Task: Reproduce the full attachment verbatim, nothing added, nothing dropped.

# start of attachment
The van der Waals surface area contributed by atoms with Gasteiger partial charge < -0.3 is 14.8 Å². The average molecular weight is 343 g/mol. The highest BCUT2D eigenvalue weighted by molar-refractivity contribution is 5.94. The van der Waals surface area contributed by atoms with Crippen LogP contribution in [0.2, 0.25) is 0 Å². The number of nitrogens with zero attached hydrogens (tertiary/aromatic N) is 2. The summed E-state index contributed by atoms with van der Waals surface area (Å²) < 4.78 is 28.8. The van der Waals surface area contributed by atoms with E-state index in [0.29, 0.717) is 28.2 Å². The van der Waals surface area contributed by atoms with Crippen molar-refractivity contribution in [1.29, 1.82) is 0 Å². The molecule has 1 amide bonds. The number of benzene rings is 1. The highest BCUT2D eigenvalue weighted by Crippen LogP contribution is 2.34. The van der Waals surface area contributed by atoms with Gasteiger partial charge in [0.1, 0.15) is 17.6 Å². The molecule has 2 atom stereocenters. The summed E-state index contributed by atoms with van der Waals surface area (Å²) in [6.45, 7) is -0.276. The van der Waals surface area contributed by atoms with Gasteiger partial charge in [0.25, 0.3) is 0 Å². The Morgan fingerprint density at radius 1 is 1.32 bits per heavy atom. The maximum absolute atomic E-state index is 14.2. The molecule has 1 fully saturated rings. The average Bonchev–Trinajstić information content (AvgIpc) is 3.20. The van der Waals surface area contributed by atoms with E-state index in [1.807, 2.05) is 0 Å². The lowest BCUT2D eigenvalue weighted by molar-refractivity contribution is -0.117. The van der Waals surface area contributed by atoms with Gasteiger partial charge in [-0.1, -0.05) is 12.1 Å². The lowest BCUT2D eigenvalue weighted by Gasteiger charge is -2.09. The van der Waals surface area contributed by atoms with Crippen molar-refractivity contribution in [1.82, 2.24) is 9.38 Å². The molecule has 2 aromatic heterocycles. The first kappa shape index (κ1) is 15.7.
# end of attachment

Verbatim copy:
The van der Waals surface area contributed by atoms with Gasteiger partial charge < -0.3 is 14.8 Å². The average molecular weight is 343 g/mol. The highest BCUT2D eigenvalue weighted by molar-refractivity contribution is 5.94. The van der Waals surface area contributed by atoms with Crippen LogP contribution in [0.2, 0.25) is 0 Å². The number of nitrogens with zero attached hydrogens (tertiary/aromatic N) is 2. The summed E-state index contributed by atoms with van der Waals surface area (Å²) < 4.78 is 28.8. The van der Waals surface area contributed by atoms with E-state index in [0.29, 0.717) is 28.2 Å². The van der Waals surface area contributed by atoms with Crippen molar-refractivity contribution in [1.29, 1.82) is 0 Å². The molecule has 1 amide bonds. The number of benzene rings is 1. The highest BCUT2D eigenvalue weighted by Crippen LogP contribution is 2.34. The van der Waals surface area contributed by atoms with Gasteiger partial charge in [0.1, 0.15) is 17.6 Å². The molecule has 2 atom stereocenters. The summed E-state index contributed by atoms with van der Waals surface area (Å²) in [6.45, 7) is -0.276. The van der Waals surface area contributed by atoms with Gasteiger partial charge in [0.25, 0.3) is 0 Å². The Morgan fingerprint density at radius 1 is 1.32 bits per heavy atom. The maximum absolute atomic E-state index is 14.2. The molecule has 1 fully saturated rings. The average Bonchev–Trinajstić information content (AvgIpc) is 3.20. The van der Waals surface area contributed by atoms with E-state index in [1.807, 2.05) is 0 Å². The lowest BCUT2D eigenvalue weighted by molar-refractivity contribution is -0.117. The van der Waals surface area contributed by atoms with Gasteiger partial charge in [-0.1, -0.05) is 12.1 Å². The lowest BCUT2D eigenvalue weighted by Gasteiger charge is -2.09. The van der Waals surface area contributed by atoms with Crippen molar-refractivity contribution in [1.82, 2.24) is 9.38 Å². The molecule has 2 aromatic heterocycles. The first kappa shape index (κ1) is 15.7.